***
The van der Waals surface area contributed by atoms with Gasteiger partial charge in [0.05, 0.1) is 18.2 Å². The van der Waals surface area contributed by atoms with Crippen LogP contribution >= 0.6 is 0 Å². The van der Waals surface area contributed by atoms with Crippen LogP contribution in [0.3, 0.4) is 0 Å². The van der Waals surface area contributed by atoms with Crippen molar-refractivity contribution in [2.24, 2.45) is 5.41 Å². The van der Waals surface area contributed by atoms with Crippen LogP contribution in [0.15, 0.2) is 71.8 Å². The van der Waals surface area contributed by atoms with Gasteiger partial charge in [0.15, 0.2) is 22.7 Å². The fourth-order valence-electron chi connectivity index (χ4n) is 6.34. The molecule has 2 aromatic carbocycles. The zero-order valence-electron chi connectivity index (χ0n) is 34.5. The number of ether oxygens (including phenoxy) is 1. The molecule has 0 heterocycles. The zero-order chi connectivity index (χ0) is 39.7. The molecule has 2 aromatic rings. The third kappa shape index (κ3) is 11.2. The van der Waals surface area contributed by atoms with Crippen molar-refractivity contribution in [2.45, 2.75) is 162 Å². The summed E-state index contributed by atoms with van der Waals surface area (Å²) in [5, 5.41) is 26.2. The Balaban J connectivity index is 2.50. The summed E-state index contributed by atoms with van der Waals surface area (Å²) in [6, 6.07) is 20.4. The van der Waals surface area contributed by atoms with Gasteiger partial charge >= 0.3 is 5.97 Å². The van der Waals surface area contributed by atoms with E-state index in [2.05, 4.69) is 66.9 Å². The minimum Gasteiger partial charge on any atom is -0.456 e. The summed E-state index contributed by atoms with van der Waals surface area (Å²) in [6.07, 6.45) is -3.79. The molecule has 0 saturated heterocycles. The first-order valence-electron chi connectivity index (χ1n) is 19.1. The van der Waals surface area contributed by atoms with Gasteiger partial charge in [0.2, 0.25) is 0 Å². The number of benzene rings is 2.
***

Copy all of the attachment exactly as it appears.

The van der Waals surface area contributed by atoms with Gasteiger partial charge in [0.05, 0.1) is 18.2 Å². The van der Waals surface area contributed by atoms with Crippen LogP contribution >= 0.6 is 0 Å². The van der Waals surface area contributed by atoms with Crippen LogP contribution in [0.3, 0.4) is 0 Å². The van der Waals surface area contributed by atoms with Crippen molar-refractivity contribution in [2.24, 2.45) is 5.41 Å². The van der Waals surface area contributed by atoms with Crippen LogP contribution in [0.15, 0.2) is 71.8 Å². The van der Waals surface area contributed by atoms with Gasteiger partial charge in [0.15, 0.2) is 22.7 Å². The fourth-order valence-electron chi connectivity index (χ4n) is 6.34. The molecule has 2 aromatic carbocycles. The zero-order valence-electron chi connectivity index (χ0n) is 34.5. The number of ether oxygens (including phenoxy) is 1. The molecule has 0 heterocycles. The zero-order chi connectivity index (χ0) is 39.7. The molecule has 2 aromatic rings. The third kappa shape index (κ3) is 11.2. The van der Waals surface area contributed by atoms with Crippen molar-refractivity contribution in [2.45, 2.75) is 162 Å². The summed E-state index contributed by atoms with van der Waals surface area (Å²) in [5, 5.41) is 26.2. The Balaban J connectivity index is 2.50. The summed E-state index contributed by atoms with van der Waals surface area (Å²) in [6, 6.07) is 20.4. The van der Waals surface area contributed by atoms with Gasteiger partial charge >= 0.3 is 5.97 Å². The van der Waals surface area contributed by atoms with E-state index in [2.05, 4.69) is 66.9 Å². The minimum Gasteiger partial charge on any atom is -0.456 e. The summed E-state index contributed by atoms with van der Waals surface area (Å²) in [6.07, 6.45) is -3.79. The molecule has 0 saturated heterocycles. The first-order valence-electron chi connectivity index (χ1n) is 19.1. The van der Waals surface area contributed by atoms with Gasteiger partial charge in [0.2, 0.25) is 0 Å². The number of benzene rings is 2.